PayPal's (NASDAQ:PYPL) recently released fourth-quarter results highlighted an all-around strong performance for the company. The mobile payments and financial technology company added nearly 11 million new active accounts organically, and total payment volume (TPV) on its platform increased 23% year over year (25% in constant currency). This momentum helped PayPal's revenue rise 13% and its non-GAAP earnings per share surge 26% year over year.
But there's a more exciting story for PayPal investors beneath these headline metrics. The company's peer-to-peer payment app Venmo, which PayPal gained through an acquisition of Braintree in 2013, is seeing surging growth recently. More importantly, the app could soon make a transition from losing money to making money.
Venmo transactions are soaring
The P2P payment app processed $19 billion of TPV in the fourth quarter of 2018, up 80% year over year. This is an acceleration from an already impressive growth rate of 78% in Q3. For the full year, Venmo's TPV came in at $62 billion, up from just under $35 billion in 2017.
Highlighting just how significant Venmo's TPV has become, it has exceeded the company's total payment volume from eBay for two quarters in a row now. "I couldn't be more pleased with our revenue trends and the numerous incremental growth opportunities we see for Venmo," said PayPal CEO Dan Schulman in the company's fourth-quarter earnings call.
Check out all our earnings call transcripts.
While the virality of the Venmo network and strong tailwinds in P2P transactions are playing a role in the app's sharp growth, Venmo is also benefiting from continued secular traction in mobile-payment volume. Mobile-payment volume on PayPal's platform in Q4 was $67 billion, accounting for 41% of TPV. In addition, mobile-payment volume during the quarter was up 40% year over year, easily outpacing the company's 26% year-over-year growth in TPV.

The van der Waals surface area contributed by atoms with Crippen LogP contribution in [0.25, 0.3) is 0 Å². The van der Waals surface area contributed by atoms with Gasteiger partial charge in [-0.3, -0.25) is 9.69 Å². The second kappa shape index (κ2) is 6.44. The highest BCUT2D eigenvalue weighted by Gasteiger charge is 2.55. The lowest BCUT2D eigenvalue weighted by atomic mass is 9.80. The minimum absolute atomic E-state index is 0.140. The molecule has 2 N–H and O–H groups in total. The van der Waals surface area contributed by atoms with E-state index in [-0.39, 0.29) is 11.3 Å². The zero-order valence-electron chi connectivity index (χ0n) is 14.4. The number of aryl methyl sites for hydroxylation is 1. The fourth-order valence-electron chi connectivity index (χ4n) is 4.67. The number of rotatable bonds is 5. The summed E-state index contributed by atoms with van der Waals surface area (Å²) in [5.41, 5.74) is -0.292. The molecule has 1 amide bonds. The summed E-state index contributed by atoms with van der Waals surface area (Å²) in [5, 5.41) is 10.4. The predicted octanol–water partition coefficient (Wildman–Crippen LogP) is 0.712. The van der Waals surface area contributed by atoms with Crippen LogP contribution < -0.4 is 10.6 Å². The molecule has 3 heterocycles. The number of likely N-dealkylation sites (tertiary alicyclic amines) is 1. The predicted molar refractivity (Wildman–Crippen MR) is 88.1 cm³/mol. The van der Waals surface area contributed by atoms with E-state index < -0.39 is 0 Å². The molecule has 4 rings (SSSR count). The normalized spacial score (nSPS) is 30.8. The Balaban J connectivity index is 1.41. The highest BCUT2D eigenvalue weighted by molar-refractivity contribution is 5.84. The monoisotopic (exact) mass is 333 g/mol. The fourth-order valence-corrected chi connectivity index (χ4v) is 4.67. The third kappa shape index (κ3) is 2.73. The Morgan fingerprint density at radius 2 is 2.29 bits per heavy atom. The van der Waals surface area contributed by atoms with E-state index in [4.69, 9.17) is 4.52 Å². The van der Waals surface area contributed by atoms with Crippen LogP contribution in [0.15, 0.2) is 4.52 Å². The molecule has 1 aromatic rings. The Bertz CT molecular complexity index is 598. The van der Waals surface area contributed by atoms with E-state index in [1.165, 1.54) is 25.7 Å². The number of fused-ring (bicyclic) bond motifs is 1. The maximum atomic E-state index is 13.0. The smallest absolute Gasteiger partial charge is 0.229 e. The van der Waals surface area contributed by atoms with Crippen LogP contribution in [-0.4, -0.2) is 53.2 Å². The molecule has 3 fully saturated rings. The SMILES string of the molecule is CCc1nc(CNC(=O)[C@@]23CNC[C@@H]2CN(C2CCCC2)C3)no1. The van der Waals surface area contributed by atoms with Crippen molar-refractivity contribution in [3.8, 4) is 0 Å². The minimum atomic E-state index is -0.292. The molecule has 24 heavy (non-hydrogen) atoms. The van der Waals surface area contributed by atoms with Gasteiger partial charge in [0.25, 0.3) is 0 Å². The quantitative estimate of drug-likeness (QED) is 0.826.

PayPal's been seeing meaningful momentum in monetization recently. In the company's third quarter, Schulman said the app reached a "tipping point" when it came to monetization. Twenty-four percent of Venmo users had participated in a monetizable action, management said at the time. In Q4, monetization of Venmo improved further, with 29% of users participating in a monetizable transaction during the period.
Schulman detailed some of the areas Venmo is seeing monetization progress during the company's fourth-quarter earnings call:
The Venmo card continues to gain significant traction, Instant Transfer revenues continue to increase. And as a result, our Venmo initiatives have produced a revenue run rate going into 2019 that now exceeds $200 million.
Perhaps the most exciting news about Venmo during the call came from PayPal CFO John Rainey when he said he believes the company is a quarter or two away from breakeven on the app. Once the app crosses breakeven, Rainey added, the company plans to "put our foot on the pedal and see the same type of profitability in this platform or more perhaps than we do with PayPal and some of our other services."